Near to Arkhangelsk, at the village of Malye Karelie, the State Museum of Wooden Architecture is located between the hills of the Northern Dvina Region.
104 wooden buildings are brought here from the river banks of the northern rivers (Pinega, Mezen, Dvina and Onega). Technical and artistic methods of carpentry have been developed and perfected for centuries.
Beside the 'normal' russian isba, the small wooden house, painted and decorated with some decorative window sills, which you can find nearly anywhere in the northern part of Russia, the architecture from the Northern Region is quite more imposing. The houses, which are reconstructed here, served as farmhouses, offering shelter for people and animals and storing the harvest crop.
The houses were built for summer- and winter-use: in winter people lived in the part with the small windows, instead of glas, ice-blocks were used to shelter from cold sometimes.
Every living-room (here the summer - version) has a beautiful corner with the icon.
Only very respected visitors were asked to sit here.
Because of the wet ground in autumn or spring or snow and ice in winter, wooden planks served for walking.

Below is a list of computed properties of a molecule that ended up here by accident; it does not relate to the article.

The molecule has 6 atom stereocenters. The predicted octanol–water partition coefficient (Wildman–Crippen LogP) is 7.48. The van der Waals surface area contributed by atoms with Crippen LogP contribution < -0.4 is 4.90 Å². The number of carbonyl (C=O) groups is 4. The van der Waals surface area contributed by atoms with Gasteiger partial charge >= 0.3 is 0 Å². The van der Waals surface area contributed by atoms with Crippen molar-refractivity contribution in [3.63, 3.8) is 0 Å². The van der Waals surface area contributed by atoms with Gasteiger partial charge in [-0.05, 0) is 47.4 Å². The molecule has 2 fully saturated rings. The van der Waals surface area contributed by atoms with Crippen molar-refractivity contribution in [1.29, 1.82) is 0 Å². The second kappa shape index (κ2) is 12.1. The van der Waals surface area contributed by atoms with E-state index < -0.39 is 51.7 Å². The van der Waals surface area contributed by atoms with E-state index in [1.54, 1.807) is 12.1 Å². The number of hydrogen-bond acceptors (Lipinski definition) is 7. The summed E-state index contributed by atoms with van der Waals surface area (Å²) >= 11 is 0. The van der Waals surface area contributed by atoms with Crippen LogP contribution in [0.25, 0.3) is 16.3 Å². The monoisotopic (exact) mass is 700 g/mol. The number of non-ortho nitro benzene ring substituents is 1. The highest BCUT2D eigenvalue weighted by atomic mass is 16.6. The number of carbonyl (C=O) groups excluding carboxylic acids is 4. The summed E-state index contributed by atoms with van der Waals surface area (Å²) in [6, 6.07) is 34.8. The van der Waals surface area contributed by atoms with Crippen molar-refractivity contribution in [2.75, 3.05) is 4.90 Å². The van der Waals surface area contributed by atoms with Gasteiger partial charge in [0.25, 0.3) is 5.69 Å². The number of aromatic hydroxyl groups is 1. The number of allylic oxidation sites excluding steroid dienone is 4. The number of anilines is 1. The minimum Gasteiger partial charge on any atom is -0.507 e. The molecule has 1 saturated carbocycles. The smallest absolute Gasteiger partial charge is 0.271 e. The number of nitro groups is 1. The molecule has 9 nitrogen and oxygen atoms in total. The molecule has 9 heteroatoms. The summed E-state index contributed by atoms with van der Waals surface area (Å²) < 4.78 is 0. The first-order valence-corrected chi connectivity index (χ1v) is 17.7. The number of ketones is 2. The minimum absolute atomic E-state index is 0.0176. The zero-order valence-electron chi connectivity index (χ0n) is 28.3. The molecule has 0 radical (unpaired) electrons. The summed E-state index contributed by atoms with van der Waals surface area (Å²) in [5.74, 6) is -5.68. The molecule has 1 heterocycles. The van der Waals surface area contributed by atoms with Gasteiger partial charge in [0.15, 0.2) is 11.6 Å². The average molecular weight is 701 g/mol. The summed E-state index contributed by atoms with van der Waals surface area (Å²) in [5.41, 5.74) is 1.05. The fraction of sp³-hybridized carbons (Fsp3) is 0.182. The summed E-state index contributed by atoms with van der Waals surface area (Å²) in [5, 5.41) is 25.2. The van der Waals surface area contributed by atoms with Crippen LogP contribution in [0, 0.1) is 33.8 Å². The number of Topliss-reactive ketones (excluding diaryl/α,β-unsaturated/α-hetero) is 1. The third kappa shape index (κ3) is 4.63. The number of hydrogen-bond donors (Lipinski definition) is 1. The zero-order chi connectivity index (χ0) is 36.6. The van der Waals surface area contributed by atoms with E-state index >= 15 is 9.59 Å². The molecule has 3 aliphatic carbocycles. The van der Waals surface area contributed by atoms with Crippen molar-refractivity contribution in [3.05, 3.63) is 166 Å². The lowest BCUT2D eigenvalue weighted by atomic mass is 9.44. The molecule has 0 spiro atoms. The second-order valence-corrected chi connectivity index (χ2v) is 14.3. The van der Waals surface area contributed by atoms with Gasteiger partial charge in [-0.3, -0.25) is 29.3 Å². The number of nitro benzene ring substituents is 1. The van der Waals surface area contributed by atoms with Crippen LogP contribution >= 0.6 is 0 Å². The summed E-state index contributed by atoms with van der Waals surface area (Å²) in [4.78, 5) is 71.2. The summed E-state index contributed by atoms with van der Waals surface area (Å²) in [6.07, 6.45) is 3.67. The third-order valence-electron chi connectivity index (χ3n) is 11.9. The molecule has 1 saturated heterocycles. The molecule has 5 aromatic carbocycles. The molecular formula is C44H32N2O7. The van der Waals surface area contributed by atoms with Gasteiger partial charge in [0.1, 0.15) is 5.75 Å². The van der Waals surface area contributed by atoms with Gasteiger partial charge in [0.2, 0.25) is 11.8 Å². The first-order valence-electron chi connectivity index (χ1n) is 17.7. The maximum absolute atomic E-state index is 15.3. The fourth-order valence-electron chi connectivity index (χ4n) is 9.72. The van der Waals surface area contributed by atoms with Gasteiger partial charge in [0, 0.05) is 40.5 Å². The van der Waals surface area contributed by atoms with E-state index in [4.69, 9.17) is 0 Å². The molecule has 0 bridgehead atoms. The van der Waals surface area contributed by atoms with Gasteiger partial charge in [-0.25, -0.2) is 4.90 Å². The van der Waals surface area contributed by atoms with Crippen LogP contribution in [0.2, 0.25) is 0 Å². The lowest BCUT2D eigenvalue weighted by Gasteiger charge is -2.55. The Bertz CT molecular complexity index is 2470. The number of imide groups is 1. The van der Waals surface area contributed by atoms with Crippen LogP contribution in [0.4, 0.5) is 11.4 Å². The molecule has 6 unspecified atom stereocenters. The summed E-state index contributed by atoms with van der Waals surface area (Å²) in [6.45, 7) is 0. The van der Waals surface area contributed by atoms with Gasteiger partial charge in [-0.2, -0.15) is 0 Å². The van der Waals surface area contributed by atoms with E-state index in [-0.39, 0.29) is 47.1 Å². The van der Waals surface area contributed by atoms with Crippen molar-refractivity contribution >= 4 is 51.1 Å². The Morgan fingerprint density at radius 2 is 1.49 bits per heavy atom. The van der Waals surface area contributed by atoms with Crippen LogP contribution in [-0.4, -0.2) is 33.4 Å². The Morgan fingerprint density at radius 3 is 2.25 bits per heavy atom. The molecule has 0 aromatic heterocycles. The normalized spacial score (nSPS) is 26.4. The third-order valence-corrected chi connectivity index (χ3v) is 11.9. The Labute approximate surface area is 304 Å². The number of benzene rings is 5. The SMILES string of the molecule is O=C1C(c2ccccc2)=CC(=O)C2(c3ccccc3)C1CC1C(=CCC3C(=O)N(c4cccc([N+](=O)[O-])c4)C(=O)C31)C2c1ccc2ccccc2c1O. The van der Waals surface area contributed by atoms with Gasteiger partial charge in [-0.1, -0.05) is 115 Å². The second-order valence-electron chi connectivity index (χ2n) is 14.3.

Walking planks and stairs in the forest
The windmills from the Mezen District keep a pole in their foundation, dug deep in the ground. The pole is encircled with a massive log frame narrowed at its upper part.
To catch the direction of the wind, they turned the upper frame of the windmill with help of the slanting log. Only the millstones are made of stone, everything else is made of wood.
The Bell Tower from Kuliga Dracovanovo in the Krasny Bor District dates from the late 16th century and is one of the oldest examples of tent-roof-belltowers. This tower, decorated with a miniature-dome with wooden aspen tiles, is the oldest building in the museum.